Good teams can overcome an injury or two. Great teams can adapt when things go wrong within the course of a game.
The Eagles responded from an uncharacteristically rough first half from quarterback Carson Wentz, and came back for an unorthodox 37-9 win over the Cowboys.
The Cowboys played solid defense for most of the first half, and did some things to make you remember left tackle Jason Peters wasn’t there (he’s out for the year with a knee injury). That absence didn’t fully explain Wentz going cold in the first half, including a 1-of-10 stretch.
But they were able to run enough, and let him buy time until they found the creases. He finished 14-of-27 for 168 yards and two touchdowns, which covers up the fact he was really bad for a quarter and a half.
Oh yeah, by the way, they scored 30 unanswered points in the second half.
Wentz’s ability to make throws on the move and look around for openings when plays break down helped them hit reset after a slow start. His fourth-quarter duck-under-a-sack-and-complete-a-pass move was the kind of thing quarterbacks his size can’t do (unless they’re Cam Newton, or Ben Roethlisberger, or, well, you get the point).
If you’d have tuned in at halftime, you’d have nodded and figured the league’s highest-scoring defense was doing what it normally does. But they had to go through a strange lull, and the coming out of it might have said more about the Eagles than anything else.
Here are five more things we learned during Sunday Night Football:
1. The Eagles defense was already pretty good.
But it got a boost with the return of cornerback Ronald Darby.
Playing his first game since a dislocated ankle in Week One, Darby looked solid. He had a highlight interception (collecting one broken up by a teammate previously), but his less notable work was as impressive.
He’s the kind of cover player they need against the Dez Bryants of the world, and adds an element to a defense that has gotten good pressure up front all year, with waves of pass-rushers.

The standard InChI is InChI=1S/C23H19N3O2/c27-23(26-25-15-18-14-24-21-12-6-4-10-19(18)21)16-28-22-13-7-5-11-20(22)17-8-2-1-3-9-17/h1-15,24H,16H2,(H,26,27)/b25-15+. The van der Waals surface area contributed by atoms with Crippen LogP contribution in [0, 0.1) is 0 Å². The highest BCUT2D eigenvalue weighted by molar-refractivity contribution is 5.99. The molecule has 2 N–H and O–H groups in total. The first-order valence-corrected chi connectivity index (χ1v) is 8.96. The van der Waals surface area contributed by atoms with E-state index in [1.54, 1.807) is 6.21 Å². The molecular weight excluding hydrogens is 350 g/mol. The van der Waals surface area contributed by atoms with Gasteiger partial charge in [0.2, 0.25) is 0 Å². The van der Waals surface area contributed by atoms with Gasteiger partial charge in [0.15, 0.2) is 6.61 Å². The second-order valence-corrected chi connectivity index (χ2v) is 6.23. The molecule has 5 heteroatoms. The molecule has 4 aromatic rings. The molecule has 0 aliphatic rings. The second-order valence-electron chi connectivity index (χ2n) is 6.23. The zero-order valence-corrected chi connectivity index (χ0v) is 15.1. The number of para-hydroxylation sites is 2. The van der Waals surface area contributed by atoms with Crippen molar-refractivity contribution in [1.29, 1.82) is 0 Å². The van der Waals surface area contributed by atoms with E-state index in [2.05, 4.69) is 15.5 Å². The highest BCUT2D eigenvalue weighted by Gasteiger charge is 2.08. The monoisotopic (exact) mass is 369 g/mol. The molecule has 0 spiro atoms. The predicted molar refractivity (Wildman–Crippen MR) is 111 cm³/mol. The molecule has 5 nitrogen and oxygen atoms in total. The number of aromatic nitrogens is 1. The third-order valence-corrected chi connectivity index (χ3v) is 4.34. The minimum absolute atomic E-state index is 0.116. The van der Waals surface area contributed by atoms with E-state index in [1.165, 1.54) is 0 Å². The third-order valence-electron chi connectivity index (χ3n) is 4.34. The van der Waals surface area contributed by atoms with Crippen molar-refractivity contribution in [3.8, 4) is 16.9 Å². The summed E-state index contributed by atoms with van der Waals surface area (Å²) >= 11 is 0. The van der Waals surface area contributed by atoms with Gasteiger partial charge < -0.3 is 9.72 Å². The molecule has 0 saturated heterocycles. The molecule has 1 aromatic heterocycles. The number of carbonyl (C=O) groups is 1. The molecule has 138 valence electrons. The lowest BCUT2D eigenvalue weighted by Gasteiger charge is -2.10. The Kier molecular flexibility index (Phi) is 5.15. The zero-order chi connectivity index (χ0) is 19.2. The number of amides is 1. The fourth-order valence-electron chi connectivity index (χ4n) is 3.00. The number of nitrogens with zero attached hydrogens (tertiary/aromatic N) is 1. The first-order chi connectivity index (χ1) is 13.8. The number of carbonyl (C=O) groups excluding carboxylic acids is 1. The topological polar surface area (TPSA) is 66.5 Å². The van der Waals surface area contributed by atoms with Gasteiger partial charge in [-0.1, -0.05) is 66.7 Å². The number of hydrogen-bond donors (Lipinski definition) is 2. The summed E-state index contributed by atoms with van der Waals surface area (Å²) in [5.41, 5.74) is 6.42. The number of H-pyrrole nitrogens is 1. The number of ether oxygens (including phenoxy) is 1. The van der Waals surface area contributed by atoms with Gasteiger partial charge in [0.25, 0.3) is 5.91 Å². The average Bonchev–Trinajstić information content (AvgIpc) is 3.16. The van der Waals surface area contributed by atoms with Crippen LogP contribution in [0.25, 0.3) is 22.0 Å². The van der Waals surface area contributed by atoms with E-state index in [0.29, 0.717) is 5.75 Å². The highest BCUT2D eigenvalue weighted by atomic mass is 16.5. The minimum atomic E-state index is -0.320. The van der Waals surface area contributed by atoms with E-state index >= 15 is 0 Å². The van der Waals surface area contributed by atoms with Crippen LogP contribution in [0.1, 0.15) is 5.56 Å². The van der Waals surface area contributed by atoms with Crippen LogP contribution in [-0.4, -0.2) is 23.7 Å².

If they ever get anything out of Sidney Jones (their second-rounder who is on the non-football injury list after a pre-draft Achilles injury), the Eagles have some excellent parts in the secondary along with current starter Jalen Mills.
2. It’s hard to judge the Cowboys offense at the moment, and not just because of the absence of Ezekiel Elliott.
Because while not having their bell-cow running back certainly hampers things, they still ran the ball well enough to have a chance. What they struggled with is pass protection, and that’s where the absence of All-Pro Tyron Smith was so glaring.
While replacement Byron Bell didn’t turn the game into a jailbreak the way Chaz Green did against the Falcons, it was still harder for Dak Prescott to have the time he needed. Bell’s actually a pretty decent right tackle, but when pressed into blind side work in Carolina and now Dallas, he has struggled.
But even beyond the injury absence of Smith (who hopes to recover from his groin injury and play Thursday), the Cowboys line hasn’t played up to its reputation lately.
That doesn’t excuse totally Prescott’s first three-interception day, but it was still the first time they haven’t scored a touchdown in a game since two years ago (when the legendary Kellen Moore was under center).
3. The Cowboys surprised some by deactivating running back Darren McFadden, but the backs they had did an acceptable job.
It was actually only the second time this season the Eagles allowed 100 rushing yards, with the other being against the Chiefs in Week Two (their only loss).
4. The Eagles have now won eight in a row, and have a four-game lead in the NFC East with six to play.
Unless they pull a Washington-in-the-fourth-quarter over the next month and a half, they’re in excellent position for the postseason. They’re still just a game ahead of the Vikings and Saints for home field and two games on the Rams.
5. Kicking and punting aren’t the same jobs. But it’s still a surprise Eagles punter Donnie Jones wasn’t pressed into action instead of a linebacker.
After kicker Jake Elliott left with a head injury, it was down to Kamu Grugier-Hill (of course) to handle the Eagles’ kicking. The 37-year-old Jones has never attempted a kick in the NFL or even during college at LSU, so that apparently was a less-attractive option.
They went for fourth downs and two-point conversions (making three of their four attempts), which was its own kind of fun.
But perhaps each team should have to try one kick per game with a position player. Maybe the next time the league wants to punch up extra points, somebody will consider that.